On top of that, there are some more ways how your credit may be counted as thin:
- If you are young. Young people tend to be “thin” since they are new to the world of credit cards
- New to the US. If you have just moved to the US, you will need to start building your credit score again, since your old ones are not transferred
- Didn’t use your credit card in a long time. In case you didn’t use your card in a long time, your credit can be counted as a thin file
- Have few credit accounts. If you don’t have that many accounts, you could also be counted as thin
- Usually pay with cash. If you prefer to pay with cash, it can cause your credit file to become thin
How Does a Thin Credit File Affect You?
A thin credit file can affect you in multiple ways. For example, it can be hard to get a loan or rent an apartment. And if you want to buy a car or even job search, employers and others may not be able to verify your information without giving them access to your credit reports.
Additionally, insurance companies may charge higher premiums for people with thin credit files because there is a lack of information about them, which can potentially lead them to believe that risk is higher than it actually is.
On top of that, if lenders do approve you for a loan, your interest rate is going to be higher and you will need to pay more money back, which can lead you into debt.
Here are some things thin file of credit can affect:
- Ability to get approved for a loan, mortgage, or apartment
- Possibility to get a credit card
- Open a utility or cellphone account
- Ability to get good rates for auto insurance
- Possibility to get qualified for in-store purchases or financing
Now that you have an insight into what a thin credit file can affect, in case you do have a thin file, we do recommend you start working on fixing it since it will make it easier for you down the line.
If you need help with doing so, you can always contact an expert to help you do it. It’s best to start doing it before you decide to get a certain loan.
How to Improve a Thin Credit File?
In case your thin credit file is keeping you from getting access to loans or other services, there are a few things that you can do to improve it. Here are some steps on how to build and fix a thin credit file:
- Take out a credit card or two. If your thin credit file is due to not having any accounts open, then opening up an account will help. This includes both secured and unsecured cards. They both offer the opportunity to build up your credit score quickly through regular payments on time and responsible use of the card.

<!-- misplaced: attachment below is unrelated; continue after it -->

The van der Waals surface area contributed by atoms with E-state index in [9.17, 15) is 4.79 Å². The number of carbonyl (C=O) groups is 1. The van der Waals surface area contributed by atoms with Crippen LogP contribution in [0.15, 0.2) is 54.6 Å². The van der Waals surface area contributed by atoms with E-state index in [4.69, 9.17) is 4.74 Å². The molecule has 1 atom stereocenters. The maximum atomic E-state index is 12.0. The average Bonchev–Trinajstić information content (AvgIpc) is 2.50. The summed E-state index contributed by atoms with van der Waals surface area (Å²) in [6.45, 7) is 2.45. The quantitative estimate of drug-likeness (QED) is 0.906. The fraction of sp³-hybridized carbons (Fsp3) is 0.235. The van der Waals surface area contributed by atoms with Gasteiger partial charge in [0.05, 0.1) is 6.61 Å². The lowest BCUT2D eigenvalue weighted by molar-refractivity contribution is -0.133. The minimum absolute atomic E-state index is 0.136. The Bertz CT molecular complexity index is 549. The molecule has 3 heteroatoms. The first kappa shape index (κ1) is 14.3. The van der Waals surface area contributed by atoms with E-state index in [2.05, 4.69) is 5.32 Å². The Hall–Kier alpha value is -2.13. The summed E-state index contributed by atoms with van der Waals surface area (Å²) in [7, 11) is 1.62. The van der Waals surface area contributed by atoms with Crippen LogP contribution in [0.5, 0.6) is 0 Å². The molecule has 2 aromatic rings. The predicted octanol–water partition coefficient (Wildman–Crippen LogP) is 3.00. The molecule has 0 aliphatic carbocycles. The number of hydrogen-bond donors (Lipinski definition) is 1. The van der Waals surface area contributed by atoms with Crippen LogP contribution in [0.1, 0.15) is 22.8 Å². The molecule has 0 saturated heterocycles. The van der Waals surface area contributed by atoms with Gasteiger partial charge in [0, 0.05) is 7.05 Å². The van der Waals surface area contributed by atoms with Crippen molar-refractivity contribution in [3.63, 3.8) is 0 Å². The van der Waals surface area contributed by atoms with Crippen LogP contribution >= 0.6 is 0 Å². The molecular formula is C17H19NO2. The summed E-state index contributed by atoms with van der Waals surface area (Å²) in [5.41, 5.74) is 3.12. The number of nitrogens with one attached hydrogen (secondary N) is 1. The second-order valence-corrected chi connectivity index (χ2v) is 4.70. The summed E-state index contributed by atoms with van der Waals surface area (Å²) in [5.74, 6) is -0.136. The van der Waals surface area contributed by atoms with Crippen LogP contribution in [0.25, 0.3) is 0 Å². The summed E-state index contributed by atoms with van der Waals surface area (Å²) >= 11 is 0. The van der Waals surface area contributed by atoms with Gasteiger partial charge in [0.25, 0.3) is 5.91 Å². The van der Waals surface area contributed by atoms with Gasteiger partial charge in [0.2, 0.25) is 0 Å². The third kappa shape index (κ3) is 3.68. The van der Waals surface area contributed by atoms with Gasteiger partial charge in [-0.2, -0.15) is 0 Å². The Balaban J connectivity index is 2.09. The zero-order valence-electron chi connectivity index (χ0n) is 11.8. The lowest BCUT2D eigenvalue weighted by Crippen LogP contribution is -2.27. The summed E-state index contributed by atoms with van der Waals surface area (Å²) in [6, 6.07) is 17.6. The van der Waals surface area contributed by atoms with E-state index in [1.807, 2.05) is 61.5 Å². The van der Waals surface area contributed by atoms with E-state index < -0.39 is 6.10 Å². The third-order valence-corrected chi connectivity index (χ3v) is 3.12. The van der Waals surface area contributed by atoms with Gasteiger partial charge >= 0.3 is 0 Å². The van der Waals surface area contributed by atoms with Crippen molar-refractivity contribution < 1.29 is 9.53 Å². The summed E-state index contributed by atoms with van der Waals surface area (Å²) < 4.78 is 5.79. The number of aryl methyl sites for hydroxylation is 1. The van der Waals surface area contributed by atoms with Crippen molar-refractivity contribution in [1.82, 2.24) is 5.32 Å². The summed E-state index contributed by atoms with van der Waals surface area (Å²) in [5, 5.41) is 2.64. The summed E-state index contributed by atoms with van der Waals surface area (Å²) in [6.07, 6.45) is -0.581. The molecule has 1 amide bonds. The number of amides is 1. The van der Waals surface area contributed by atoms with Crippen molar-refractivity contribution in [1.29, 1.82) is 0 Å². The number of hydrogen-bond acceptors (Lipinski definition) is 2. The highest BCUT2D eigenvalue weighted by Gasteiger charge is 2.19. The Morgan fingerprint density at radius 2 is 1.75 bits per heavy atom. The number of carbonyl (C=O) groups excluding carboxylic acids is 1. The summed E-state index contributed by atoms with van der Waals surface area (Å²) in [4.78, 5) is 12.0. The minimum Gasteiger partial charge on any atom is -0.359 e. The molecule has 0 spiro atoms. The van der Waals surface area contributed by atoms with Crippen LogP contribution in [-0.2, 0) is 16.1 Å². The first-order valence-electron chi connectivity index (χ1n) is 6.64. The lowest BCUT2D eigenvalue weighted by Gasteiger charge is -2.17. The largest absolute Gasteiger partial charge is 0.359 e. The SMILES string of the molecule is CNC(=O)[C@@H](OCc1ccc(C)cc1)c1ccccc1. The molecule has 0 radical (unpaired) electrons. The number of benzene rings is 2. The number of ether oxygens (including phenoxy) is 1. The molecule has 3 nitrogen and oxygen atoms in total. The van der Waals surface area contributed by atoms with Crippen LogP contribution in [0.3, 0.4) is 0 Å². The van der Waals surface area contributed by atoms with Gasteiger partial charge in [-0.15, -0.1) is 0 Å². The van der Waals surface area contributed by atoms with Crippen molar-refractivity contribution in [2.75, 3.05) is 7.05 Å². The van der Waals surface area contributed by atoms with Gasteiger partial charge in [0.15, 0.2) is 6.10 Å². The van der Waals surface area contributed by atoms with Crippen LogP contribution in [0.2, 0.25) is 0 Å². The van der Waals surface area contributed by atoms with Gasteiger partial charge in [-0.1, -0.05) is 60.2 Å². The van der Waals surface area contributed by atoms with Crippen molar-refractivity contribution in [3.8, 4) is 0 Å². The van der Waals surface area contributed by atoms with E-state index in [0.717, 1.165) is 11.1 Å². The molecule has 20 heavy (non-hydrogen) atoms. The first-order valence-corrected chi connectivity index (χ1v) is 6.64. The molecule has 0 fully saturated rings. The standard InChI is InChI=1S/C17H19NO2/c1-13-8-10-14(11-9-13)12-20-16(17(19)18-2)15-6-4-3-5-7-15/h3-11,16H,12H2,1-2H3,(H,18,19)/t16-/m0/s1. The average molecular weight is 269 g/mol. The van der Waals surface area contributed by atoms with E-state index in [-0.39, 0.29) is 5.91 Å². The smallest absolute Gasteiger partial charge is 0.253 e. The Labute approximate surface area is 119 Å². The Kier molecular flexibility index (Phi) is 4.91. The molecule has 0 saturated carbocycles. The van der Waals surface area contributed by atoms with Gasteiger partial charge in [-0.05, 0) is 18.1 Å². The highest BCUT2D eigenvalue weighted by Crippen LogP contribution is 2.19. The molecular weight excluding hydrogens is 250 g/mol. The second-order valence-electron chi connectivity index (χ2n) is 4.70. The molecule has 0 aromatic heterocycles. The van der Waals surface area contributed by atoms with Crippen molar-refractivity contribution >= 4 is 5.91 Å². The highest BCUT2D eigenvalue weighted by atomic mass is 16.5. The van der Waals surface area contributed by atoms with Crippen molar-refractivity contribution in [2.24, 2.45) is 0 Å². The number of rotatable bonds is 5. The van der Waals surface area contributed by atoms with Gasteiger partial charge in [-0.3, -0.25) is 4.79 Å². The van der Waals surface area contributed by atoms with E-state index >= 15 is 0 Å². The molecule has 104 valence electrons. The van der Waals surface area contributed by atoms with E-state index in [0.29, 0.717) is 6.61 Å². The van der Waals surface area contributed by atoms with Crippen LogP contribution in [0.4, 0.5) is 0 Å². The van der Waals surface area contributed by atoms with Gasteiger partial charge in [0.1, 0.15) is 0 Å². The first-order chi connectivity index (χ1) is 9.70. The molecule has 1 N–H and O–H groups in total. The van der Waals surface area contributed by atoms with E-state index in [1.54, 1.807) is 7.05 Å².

- Make sure that all of the bills in your name are paid on time every month. This will help ensure that all creditors have accurate information about their accounts being paid regularly, which will ultimately affect their decision about whether or not they qualify for loans in the future.
- Use these cards for small purchases when necessary. If you do this and pay off everything each month so there is no balance left over from previous months charges by the end of each cycle, you can improve your VantageScore. VantageScore that scores below 600 tend to be considered risky.
- Find a cosigner. Another great way to boost your credit file is by having a co-signer. Your cosigner will vouch for you and make it easier for you to get the desired loan. In case you get approved with a cosigner, the lender will take the cosigner’s information, such as their income and their credit report.
- Become an authorized user of a credit card. Becoming on someone else’s credit card an authorized user can have great benefits for you. When someone gets a card, you can become their authorized user. They will still be in charge of the card but you can still make purchases with it.
By following all these steps, you are guaranteed to improve your thin credit file fast. Another thing you can do is consult with a financial advisor who can help you manage it in the future also.
On top of that, these are just a few of the steps you can follow, but in case you think you need more, you can always do a bit of research with your lender to see what else you can do.
Having a thin credit file is not a good thing. You need to do something about it or risk having your financial life negatively impacted for years to come.
Once you have done that, take steps toward improving your credit score by paying off debts on time and getting a secured credit card if needed. It’s important that you remain diligent in managing your finances so they don’t become too thin.
So, in conclusion, a thin credit file is just one of many factors that lenders use to decide whether or not they want to lend you money. Be careful when it comes to this and if you already have a thin file, we gave you steps on how you can fix it.